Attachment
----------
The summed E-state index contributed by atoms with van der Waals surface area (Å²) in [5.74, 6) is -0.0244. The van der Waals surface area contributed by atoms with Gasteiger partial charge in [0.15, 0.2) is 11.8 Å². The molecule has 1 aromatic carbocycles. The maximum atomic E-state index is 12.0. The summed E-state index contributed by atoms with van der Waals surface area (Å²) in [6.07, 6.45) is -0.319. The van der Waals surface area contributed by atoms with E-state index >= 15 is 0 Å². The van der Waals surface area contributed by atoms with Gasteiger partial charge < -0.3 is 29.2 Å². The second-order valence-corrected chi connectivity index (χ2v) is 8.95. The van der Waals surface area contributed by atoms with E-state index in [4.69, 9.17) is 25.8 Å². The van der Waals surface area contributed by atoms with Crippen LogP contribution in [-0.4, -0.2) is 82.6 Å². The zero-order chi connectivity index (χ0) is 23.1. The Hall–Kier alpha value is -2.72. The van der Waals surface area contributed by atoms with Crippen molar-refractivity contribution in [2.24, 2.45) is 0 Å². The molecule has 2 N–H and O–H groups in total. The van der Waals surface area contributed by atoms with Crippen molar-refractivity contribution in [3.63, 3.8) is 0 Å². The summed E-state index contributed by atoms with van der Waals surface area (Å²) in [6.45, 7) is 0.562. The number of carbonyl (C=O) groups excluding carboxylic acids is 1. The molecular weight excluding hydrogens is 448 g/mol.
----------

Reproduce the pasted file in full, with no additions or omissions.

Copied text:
The summed E-state index contributed by atoms with van der Waals surface area (Å²) in [5.74, 6) is -0.0244. The van der Waals surface area contributed by atoms with Gasteiger partial charge in [0.15, 0.2) is 11.8 Å². The molecule has 1 aromatic carbocycles. The maximum atomic E-state index is 12.0. The summed E-state index contributed by atoms with van der Waals surface area (Å²) in [6.07, 6.45) is -0.319. The van der Waals surface area contributed by atoms with E-state index >= 15 is 0 Å². The van der Waals surface area contributed by atoms with Gasteiger partial charge < -0.3 is 29.2 Å². The second-order valence-corrected chi connectivity index (χ2v) is 8.95. The van der Waals surface area contributed by atoms with E-state index in [4.69, 9.17) is 25.8 Å². The van der Waals surface area contributed by atoms with Crippen LogP contribution in [-0.4, -0.2) is 82.6 Å². The zero-order chi connectivity index (χ0) is 23.1. The Hall–Kier alpha value is -2.72. The van der Waals surface area contributed by atoms with Crippen molar-refractivity contribution in [2.24, 2.45) is 0 Å². The molecule has 2 N–H and O–H groups in total. The van der Waals surface area contributed by atoms with Crippen molar-refractivity contribution in [3.63, 3.8) is 0 Å². The summed E-state index contributed by atoms with van der Waals surface area (Å²) in [6.45, 7) is 0.562. The number of carbonyl (C=O) groups excluding carboxylic acids is 1. The molecular weight excluding hydrogens is 448 g/mol.